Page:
Hearing Loss in Older Adults Its Effects on Mental Health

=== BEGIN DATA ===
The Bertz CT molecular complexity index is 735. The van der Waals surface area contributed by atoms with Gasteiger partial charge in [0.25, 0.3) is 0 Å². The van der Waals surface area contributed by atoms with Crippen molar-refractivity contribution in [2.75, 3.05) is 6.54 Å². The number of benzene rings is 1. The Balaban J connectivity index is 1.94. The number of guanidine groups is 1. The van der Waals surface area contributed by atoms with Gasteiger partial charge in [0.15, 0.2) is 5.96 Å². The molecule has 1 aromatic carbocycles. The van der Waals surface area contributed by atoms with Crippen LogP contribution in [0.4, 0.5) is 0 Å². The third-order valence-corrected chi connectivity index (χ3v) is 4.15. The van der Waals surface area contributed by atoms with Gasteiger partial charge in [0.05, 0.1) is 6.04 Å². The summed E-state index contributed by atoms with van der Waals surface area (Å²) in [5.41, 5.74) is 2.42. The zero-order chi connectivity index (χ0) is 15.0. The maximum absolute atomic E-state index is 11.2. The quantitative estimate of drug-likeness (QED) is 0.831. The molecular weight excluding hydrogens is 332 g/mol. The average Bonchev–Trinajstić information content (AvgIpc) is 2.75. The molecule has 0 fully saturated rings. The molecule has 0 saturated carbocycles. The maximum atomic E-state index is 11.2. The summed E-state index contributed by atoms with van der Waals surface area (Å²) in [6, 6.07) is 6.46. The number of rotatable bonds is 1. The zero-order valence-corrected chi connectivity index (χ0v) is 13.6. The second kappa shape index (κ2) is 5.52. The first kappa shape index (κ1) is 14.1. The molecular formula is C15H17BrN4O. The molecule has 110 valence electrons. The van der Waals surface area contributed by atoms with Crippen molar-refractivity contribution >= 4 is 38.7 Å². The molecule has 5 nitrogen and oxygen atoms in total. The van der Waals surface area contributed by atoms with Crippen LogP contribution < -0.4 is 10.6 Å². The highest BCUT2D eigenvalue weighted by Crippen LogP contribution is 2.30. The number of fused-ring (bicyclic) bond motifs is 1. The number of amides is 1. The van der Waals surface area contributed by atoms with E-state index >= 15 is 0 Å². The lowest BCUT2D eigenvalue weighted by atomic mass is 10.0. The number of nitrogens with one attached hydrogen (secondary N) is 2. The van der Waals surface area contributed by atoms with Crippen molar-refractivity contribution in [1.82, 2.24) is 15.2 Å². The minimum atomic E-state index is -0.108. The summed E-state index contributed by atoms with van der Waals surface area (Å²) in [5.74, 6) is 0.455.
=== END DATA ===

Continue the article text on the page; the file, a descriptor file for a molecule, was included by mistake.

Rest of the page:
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The significant impact of hearing loss on communication and interaction with others sometimes goes unrecognized by health care practitioners. Coping with hearing loss is different from other disabilities in that it is an invisible handicap. Individuals with normal haring often assume that simply saying something louder or turning up the volume will enable a hard of hearing elder to hear. Volume is not necessarily the issue difficulties with sound and word discrimination may be involved. The need to repeat or experiencing non sequitur responses adds to negative perceptions of older adults with hearing loss as being slow. Internalizing these stereotypes and the negative self perception certainly contributes to emotional condition of hearing loss. Hearing loss plays a role in how older adults experience and react to environmental stressors. For example, losing a job is difficult for anyone; it is harder for a hard or hearing individual. Certain jobs may be difficult to pursue. Accommodations need to be required and limitations may need to be acknowledged. Such adaptations influence perception of a crisis in a way that’s different from an individual with normal hearing. Hearing loss may trigger an identity crisis, and reactive depression may occur. Older adults who are hard of hearing often report that their hearing loss causes communication problems, which can result in difficulty thinking or concentrating. This results in inattentiveness, distraction, and boredom. The most serious consequence is withdrawal or abandoning participation. Older adults with hearing loss face many of the same fears that anyone with a disability encounters. They worry about loss of significant relationships or jobs or about being perceived as incompetent. Communication breakdown problems may show up in physical symptoms such as tension, exhaustion, and psychological symptoms.

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